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Commercial Real Estate is in Trouble; Obama Declares Swine Flu Emergency

Capmark Financial near bankruptcy: WSJ Obama Declares Swine-Flu Emergency First Daughters Not Vaccinated ...

Sears preparing for possible liquidation as last-ditch bid fails

Sears Holdings Corp. is preparing for possible liquidation of the iconic retailer after Chairman Eddie Lampert's bid to buy several hundred stores out of bankruptcy fell short of bankers' qualifications, people with knowledge of the matter said Tuesday.

The retailer started laying the groundwork for a liquidation after meetings Friday in which its advisers weighed the merits of a $4.4 billion bid by Lampert's hedge fund to buy Sears as a going concern, said the people, who asked not to be identified because the discussions are private. If the 125-year-old retailer does die in bankruptcy -- like Toys "R" Us in 2018, and Borders Group Inc. in 2011 -- it would mark the largest fatality yet in the retail apocalypse prompted by a shift to online shopping.

While Lampert's ESL Investments has failed to convince the bankers of the viability of its bid, it could still make last-minute improvements before a status hearing on Tuesday. Lampert also has outlined a back-up plan in which ESL would pursue the purchase of some of Sears's parts, including real estate and intellectual property, such as its brand.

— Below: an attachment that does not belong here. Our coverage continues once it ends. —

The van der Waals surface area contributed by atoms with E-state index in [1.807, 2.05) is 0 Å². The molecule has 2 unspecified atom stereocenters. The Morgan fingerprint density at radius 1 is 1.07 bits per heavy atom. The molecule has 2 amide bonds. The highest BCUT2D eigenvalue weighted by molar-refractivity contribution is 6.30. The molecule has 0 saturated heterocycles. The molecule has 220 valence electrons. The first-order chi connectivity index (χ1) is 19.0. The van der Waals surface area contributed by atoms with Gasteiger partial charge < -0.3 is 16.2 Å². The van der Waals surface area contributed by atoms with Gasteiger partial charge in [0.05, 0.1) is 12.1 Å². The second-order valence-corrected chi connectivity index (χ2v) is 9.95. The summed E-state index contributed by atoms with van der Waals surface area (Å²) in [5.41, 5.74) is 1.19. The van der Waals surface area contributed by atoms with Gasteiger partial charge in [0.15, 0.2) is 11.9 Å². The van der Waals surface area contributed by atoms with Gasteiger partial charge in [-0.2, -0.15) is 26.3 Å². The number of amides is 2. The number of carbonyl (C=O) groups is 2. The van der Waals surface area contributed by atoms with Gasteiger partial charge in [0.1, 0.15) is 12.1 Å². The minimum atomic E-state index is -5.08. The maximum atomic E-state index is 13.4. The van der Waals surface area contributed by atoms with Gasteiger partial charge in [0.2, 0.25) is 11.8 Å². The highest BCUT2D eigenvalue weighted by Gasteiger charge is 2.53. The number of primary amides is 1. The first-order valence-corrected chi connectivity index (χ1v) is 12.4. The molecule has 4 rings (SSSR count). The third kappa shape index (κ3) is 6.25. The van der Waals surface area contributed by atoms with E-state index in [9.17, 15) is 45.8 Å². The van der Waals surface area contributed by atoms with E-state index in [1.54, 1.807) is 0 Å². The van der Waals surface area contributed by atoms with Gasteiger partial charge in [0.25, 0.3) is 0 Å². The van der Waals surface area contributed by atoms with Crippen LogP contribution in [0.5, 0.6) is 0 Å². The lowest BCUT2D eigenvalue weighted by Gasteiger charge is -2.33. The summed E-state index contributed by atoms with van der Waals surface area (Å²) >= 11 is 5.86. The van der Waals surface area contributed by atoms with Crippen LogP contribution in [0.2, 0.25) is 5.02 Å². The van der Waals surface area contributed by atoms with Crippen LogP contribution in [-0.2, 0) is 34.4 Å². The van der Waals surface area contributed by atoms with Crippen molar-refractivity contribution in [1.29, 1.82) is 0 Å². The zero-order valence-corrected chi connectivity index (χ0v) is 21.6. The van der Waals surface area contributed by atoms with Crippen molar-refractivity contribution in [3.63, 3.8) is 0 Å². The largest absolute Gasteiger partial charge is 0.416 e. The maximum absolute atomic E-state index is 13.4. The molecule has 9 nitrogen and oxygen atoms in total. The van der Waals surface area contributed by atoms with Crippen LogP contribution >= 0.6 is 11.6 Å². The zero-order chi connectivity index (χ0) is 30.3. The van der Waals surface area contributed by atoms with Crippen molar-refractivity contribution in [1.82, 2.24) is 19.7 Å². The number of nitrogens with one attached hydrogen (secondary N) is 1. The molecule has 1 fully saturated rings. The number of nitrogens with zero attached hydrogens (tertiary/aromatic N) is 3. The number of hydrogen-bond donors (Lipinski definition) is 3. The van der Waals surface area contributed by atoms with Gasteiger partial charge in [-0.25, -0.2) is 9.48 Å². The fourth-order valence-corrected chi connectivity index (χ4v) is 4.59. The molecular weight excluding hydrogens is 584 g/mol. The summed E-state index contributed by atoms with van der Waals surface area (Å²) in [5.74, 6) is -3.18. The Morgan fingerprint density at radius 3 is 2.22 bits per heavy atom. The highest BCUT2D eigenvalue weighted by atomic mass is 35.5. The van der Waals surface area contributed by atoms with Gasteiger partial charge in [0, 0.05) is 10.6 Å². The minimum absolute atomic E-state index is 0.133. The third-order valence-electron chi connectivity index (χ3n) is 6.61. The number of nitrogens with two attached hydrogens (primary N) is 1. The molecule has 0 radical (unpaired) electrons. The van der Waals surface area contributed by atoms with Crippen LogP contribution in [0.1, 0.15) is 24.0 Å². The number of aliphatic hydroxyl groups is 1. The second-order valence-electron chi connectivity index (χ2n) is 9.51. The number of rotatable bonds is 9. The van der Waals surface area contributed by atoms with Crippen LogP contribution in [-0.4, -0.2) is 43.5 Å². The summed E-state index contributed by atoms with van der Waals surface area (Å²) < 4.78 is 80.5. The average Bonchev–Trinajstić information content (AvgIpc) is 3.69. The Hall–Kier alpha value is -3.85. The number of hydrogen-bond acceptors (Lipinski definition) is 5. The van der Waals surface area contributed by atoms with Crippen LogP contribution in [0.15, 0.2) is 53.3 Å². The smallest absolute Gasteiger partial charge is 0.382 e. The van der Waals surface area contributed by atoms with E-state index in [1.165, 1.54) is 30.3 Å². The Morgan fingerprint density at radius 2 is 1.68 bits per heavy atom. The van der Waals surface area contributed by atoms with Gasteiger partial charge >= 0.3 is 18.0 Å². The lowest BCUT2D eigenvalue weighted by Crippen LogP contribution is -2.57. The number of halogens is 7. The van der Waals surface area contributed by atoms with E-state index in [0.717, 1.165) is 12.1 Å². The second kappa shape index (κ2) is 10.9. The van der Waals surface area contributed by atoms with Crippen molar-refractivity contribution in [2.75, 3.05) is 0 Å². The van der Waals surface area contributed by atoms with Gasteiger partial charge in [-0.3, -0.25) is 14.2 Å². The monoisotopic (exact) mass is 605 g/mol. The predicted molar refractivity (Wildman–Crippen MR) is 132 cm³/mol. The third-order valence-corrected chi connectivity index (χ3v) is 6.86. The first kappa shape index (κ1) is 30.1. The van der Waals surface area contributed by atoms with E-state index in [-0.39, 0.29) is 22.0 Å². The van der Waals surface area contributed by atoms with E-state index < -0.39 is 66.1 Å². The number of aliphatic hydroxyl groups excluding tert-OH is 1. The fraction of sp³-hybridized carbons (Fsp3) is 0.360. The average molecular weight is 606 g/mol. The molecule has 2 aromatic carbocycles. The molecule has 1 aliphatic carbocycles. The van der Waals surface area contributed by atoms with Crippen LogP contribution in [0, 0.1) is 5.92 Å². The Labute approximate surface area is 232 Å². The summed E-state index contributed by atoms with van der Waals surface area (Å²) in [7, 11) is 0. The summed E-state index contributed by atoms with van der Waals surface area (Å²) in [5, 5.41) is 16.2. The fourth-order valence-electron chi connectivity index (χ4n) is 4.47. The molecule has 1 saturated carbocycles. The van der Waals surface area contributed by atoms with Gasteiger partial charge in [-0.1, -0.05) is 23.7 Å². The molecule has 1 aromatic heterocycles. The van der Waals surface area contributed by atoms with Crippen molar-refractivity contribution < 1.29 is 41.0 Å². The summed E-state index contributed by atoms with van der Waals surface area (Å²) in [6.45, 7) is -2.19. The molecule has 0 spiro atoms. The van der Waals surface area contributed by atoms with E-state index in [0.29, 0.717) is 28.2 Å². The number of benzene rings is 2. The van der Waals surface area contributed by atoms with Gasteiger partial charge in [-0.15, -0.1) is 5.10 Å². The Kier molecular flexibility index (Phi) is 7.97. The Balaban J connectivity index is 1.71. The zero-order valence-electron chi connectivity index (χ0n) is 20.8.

Building the new TCS

Disruption is a term used most often these days to explain the wide range of changes taking place in the business ecosystem. In terms of management capabilities, companies where managements have been able to foresee such disruptions and take quick steps to steer their companies to safety amidst such choppy waters are those that can grow in these times and, as a consequence, get rewarded by shareholders in the stock markets. The tech world is one where such disruptions have become par for the course. Take the cases of all the Indian tech majors—Tata Consultancy Services (TCS), Infosys, Wipro, and the rest—and you will find this common thread of companies grappling with a new world. Tech companies today are dealing with ‘digital’ as the biggest disruptor to their existing plans as clients demand digital solutions in a world where artificial intelligence, machine learning, and cloud-based services become the norm. Indian tech companies, long used to being outsourcing options for Western markets, particularly the U.S., have consequently had to change their game and adopt digital offerings rapidly to survive and grow.